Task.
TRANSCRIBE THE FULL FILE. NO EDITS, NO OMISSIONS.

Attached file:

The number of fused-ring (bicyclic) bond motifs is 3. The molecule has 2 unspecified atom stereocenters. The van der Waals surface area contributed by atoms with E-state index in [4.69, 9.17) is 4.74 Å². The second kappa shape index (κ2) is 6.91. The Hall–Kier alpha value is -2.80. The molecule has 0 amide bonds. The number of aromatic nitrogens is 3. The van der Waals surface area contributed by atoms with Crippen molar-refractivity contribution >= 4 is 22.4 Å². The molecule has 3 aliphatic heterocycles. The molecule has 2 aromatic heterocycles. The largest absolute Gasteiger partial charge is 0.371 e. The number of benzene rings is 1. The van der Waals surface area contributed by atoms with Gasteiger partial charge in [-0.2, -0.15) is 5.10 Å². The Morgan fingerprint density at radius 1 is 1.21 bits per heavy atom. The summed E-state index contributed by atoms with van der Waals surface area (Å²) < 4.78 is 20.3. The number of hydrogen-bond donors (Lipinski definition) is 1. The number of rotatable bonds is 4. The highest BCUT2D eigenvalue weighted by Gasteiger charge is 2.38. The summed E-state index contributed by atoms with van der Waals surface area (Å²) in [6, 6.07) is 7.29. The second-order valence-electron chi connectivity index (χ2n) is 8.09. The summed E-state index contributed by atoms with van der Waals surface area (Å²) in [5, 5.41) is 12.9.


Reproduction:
The number of fused-ring (bicyclic) bond motifs is 3. The molecule has 2 unspecified atom stereocenters. The van der Waals surface area contributed by atoms with E-state index in [4.69, 9.17) is 4.74 Å². The second kappa shape index (κ2) is 6.91. The Hall–Kier alpha value is -2.80. The molecule has 0 amide bonds. The number of aromatic nitrogens is 3. The van der Waals surface area contributed by atoms with Crippen molar-refractivity contribution >= 4 is 22.4 Å². The molecule has 3 aliphatic heterocycles. The molecule has 2 aromatic heterocycles. The largest absolute Gasteiger partial charge is 0.371 e. The number of benzene rings is 1. The van der Waals surface area contributed by atoms with Gasteiger partial charge in [-0.2, -0.15) is 5.10 Å². The Morgan fingerprint density at radius 1 is 1.21 bits per heavy atom. The summed E-state index contributed by atoms with van der Waals surface area (Å²) < 4.78 is 20.3. The number of hydrogen-bond donors (Lipinski definition) is 1. The number of rotatable bonds is 4. The highest BCUT2D eigenvalue weighted by Gasteiger charge is 2.38. The summed E-state index contributed by atoms with van der Waals surface area (Å²) in [6, 6.07) is 7.29. The second-order valence-electron chi connectivity index (χ2n) is 8.09. The summed E-state index contributed by atoms with van der Waals surface area (Å²) in [5, 5.41) is 12.9.